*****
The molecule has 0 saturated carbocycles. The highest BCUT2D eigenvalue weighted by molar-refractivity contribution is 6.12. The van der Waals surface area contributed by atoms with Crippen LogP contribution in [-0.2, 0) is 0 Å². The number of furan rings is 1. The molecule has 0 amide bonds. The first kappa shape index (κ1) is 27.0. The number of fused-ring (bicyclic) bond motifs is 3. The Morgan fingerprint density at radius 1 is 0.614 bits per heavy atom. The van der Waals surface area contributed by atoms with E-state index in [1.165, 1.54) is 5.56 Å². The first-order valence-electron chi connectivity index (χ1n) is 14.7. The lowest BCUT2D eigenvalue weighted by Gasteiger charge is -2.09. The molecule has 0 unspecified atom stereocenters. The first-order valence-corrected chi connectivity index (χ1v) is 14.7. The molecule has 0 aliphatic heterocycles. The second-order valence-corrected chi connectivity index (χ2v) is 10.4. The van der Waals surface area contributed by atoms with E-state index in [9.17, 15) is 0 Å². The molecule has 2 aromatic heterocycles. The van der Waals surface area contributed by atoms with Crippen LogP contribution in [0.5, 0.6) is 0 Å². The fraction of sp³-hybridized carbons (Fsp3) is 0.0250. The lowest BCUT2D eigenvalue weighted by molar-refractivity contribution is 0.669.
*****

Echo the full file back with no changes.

The molecule has 0 saturated carbocycles. The highest BCUT2D eigenvalue weighted by molar-refractivity contribution is 6.12. The van der Waals surface area contributed by atoms with Crippen LogP contribution in [-0.2, 0) is 0 Å². The number of furan rings is 1. The molecule has 0 amide bonds. The first kappa shape index (κ1) is 27.0. The number of fused-ring (bicyclic) bond motifs is 3. The Morgan fingerprint density at radius 1 is 0.614 bits per heavy atom. The van der Waals surface area contributed by atoms with E-state index in [1.165, 1.54) is 5.56 Å². The first-order valence-electron chi connectivity index (χ1n) is 14.7. The lowest BCUT2D eigenvalue weighted by Gasteiger charge is -2.09. The molecule has 0 unspecified atom stereocenters. The first-order valence-corrected chi connectivity index (χ1v) is 14.7. The molecule has 0 aliphatic heterocycles. The second-order valence-corrected chi connectivity index (χ2v) is 10.4. The van der Waals surface area contributed by atoms with E-state index in [9.17, 15) is 0 Å². The molecule has 2 aromatic heterocycles. The van der Waals surface area contributed by atoms with Crippen LogP contribution in [0.5, 0.6) is 0 Å². The fraction of sp³-hybridized carbons (Fsp3) is 0.0250. The lowest BCUT2D eigenvalue weighted by molar-refractivity contribution is 0.669.